The Lord be with you. And with your spirit.
How often have we heard and spoken this call-and-response in church services, perhaps at the end of our small group prayers, when praying with the Book of Common Prayer or the Book of Alternative Services?
[An aside: Can you stand a little English grammar? (Is that a groan? Eye-rolling? Bear with me, please!)]
The subjunctive – big word, this. Its function has faded as we reinvent (or ignore) grammar, but we use it without even being aware. It implies, this big subjunctive thing locked in the little word BE, our deepest longings and desires and imaginations. Weirdly, it can also express doubt. How did this sliver of doubt sneak into -- a prayer? Check out the Psalms; look at a few characters in the Gospels!
Depending on our mood (and the subjunctive is a “mood”!) we express doubt, desire, need. In our context, a mutuality lives in this blessing. The one who invokes is in the same place as the ones who reply.
It also implies something desired, demanded, necessary. Isn’t that what the Lord is about? He’s necessary when we are frightened, lonely, weak and yes, doubting; He’s desired as we come to know Him more deeply through prayer, the Word, the witness of others, from those further along in the faith than we. He allows us to ‘demand’, to keep knocking in our need. He fulfils the hidden, unexpressed longings of our hearts. He is beyond our imaginations; don’t we know “His power… can do more than we ask or imagine” (Eph 3:20)?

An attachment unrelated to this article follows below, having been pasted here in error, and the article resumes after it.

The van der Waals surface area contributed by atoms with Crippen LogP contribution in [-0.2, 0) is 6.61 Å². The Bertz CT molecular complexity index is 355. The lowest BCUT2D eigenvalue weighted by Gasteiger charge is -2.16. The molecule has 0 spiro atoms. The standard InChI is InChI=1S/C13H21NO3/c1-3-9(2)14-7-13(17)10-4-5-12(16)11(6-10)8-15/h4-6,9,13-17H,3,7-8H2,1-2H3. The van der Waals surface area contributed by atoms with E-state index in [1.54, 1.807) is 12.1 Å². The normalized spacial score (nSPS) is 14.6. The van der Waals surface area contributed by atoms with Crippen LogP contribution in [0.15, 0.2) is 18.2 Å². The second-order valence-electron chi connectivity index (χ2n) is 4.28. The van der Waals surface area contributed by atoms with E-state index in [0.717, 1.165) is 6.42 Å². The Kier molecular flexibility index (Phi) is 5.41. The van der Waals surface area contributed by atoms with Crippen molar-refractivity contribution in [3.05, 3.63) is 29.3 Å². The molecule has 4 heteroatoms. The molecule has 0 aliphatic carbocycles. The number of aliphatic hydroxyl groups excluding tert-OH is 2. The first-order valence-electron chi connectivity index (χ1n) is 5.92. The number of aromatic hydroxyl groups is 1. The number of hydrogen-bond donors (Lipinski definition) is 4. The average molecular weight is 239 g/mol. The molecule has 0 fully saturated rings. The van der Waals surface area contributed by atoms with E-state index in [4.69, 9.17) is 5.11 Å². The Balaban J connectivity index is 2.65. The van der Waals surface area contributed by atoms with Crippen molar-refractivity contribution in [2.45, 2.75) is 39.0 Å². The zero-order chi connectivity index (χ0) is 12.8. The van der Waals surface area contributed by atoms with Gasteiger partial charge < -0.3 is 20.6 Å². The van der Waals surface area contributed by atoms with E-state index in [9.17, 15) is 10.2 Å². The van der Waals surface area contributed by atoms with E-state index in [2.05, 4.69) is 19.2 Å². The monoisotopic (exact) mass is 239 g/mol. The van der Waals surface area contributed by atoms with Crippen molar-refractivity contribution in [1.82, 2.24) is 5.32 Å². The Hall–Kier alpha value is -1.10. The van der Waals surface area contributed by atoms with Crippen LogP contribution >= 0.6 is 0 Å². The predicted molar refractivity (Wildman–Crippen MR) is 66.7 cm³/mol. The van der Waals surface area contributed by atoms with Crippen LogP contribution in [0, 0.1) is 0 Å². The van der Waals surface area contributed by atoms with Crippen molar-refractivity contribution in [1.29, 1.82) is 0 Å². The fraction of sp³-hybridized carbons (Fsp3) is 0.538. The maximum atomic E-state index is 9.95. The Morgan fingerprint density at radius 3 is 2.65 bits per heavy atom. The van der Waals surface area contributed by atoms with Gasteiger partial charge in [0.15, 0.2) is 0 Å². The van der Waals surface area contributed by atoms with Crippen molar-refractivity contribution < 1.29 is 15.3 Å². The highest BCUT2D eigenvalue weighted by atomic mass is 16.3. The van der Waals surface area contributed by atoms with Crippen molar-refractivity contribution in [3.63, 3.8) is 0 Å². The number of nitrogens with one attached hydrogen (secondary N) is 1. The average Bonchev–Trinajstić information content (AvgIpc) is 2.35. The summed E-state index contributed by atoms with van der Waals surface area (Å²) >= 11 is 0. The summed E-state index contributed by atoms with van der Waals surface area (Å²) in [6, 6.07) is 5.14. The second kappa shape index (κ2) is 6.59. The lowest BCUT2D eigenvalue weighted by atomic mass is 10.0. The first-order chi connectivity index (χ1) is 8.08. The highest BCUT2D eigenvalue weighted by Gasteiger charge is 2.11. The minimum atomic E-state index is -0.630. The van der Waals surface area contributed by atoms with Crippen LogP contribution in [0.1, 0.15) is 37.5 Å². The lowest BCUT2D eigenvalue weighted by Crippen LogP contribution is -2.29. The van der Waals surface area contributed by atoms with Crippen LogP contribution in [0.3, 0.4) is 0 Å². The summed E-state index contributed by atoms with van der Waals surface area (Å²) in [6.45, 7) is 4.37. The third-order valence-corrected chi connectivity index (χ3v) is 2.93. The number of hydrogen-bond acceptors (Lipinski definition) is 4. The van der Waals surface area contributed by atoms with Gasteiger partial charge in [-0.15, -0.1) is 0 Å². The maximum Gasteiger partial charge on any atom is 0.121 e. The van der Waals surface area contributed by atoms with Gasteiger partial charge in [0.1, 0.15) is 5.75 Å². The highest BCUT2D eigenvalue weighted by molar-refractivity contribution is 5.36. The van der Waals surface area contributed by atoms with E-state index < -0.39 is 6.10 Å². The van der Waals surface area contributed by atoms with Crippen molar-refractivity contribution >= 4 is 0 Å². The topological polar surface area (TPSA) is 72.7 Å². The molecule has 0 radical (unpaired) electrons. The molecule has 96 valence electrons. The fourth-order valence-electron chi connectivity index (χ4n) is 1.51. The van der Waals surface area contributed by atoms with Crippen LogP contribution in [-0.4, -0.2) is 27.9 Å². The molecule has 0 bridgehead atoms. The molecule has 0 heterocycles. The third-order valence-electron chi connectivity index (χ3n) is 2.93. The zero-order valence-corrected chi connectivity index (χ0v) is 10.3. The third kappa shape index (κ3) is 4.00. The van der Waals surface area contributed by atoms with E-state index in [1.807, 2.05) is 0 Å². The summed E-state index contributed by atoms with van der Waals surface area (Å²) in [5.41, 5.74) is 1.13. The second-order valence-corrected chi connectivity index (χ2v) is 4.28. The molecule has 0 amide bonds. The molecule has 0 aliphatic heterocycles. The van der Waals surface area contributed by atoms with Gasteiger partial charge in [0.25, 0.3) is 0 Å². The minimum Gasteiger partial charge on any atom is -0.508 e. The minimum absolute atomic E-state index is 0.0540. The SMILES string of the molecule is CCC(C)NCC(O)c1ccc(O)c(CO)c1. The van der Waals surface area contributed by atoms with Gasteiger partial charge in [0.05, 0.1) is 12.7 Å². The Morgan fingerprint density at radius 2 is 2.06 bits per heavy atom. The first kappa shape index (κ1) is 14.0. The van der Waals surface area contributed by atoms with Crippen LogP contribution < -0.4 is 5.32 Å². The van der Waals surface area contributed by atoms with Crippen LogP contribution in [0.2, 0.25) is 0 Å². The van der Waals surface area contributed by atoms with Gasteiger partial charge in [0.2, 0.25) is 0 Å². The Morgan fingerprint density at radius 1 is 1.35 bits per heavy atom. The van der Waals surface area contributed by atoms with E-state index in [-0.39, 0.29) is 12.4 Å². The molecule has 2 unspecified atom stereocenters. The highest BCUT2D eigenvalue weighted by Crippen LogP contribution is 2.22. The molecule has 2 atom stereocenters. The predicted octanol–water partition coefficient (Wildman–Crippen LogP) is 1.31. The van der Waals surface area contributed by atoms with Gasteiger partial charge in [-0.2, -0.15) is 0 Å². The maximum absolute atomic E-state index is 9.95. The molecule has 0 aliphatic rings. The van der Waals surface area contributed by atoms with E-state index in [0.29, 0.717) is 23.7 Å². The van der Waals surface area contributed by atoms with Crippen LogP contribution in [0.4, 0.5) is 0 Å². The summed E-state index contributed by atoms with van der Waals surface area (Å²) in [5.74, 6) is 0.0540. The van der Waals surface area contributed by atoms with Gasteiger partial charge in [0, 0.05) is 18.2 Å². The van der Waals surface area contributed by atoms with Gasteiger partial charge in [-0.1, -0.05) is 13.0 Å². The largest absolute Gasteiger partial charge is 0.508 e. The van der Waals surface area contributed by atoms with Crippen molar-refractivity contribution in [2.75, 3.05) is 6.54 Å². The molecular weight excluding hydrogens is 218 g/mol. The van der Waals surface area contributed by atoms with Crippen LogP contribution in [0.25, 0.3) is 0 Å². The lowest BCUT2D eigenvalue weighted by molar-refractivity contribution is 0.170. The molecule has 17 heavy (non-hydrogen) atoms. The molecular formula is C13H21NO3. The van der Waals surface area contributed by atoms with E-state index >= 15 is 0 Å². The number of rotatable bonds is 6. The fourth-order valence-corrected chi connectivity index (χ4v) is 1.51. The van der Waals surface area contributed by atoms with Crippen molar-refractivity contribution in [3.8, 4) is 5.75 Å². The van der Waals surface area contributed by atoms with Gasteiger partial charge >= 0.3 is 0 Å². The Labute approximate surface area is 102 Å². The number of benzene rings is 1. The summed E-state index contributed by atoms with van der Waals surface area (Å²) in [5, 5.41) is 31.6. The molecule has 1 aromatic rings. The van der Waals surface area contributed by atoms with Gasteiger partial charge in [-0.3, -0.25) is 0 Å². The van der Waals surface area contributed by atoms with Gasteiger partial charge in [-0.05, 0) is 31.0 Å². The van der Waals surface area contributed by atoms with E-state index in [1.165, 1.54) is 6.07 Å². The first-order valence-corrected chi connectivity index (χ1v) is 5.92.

Maybe the subjunctive offers a majesty, a serious awareness, an immensity -- more than our simple everyday grammar allows.
We respond to the blessing from the gamut of emotions He gave us. He hears and assures us that, yes, He is truly and absolutely with us, in Spirit (His), in spirit (ours). His being -- with us! -- is utterly hugely true.
In responding, we in turn bless the one who blessed us: May our wonderful God always be with you, as deeply and truly as you’ve called Him to be in ours.